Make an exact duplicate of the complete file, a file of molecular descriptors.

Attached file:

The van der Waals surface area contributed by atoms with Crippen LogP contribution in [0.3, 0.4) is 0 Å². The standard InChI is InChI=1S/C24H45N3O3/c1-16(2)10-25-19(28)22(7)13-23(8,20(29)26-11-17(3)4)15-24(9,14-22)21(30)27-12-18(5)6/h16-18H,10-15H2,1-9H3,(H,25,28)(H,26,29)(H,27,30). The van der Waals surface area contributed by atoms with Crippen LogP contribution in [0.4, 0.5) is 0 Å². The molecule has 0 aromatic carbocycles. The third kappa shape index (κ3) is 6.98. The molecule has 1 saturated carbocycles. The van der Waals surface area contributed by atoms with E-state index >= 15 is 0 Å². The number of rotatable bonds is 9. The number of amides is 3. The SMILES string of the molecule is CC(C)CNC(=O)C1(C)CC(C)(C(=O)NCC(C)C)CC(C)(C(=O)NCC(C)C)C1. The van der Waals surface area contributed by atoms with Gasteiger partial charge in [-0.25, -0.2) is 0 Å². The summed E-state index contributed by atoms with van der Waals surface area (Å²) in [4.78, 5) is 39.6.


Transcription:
The van der Waals surface area contributed by atoms with Crippen LogP contribution in [0.3, 0.4) is 0 Å². The standard InChI is InChI=1S/C24H45N3O3/c1-16(2)10-25-19(28)22(7)13-23(8,20(29)26-11-17(3)4)15-24(9,14-22)21(30)27-12-18(5)6/h16-18H,10-15H2,1-9H3,(H,25,28)(H,26,29)(H,27,30). The van der Waals surface area contributed by atoms with Crippen LogP contribution in [0.4, 0.5) is 0 Å². The molecule has 0 aromatic carbocycles. The third kappa shape index (κ3) is 6.98. The molecule has 1 saturated carbocycles. The van der Waals surface area contributed by atoms with E-state index >= 15 is 0 Å². The number of rotatable bonds is 9. The number of amides is 3. The SMILES string of the molecule is CC(C)CNC(=O)C1(C)CC(C)(C(=O)NCC(C)C)CC(C)(C(=O)NCC(C)C)C1. The van der Waals surface area contributed by atoms with Gasteiger partial charge in [-0.25, -0.2) is 0 Å². The summed E-state index contributed by atoms with van der Waals surface area (Å²) in [4.78, 5) is 39.6.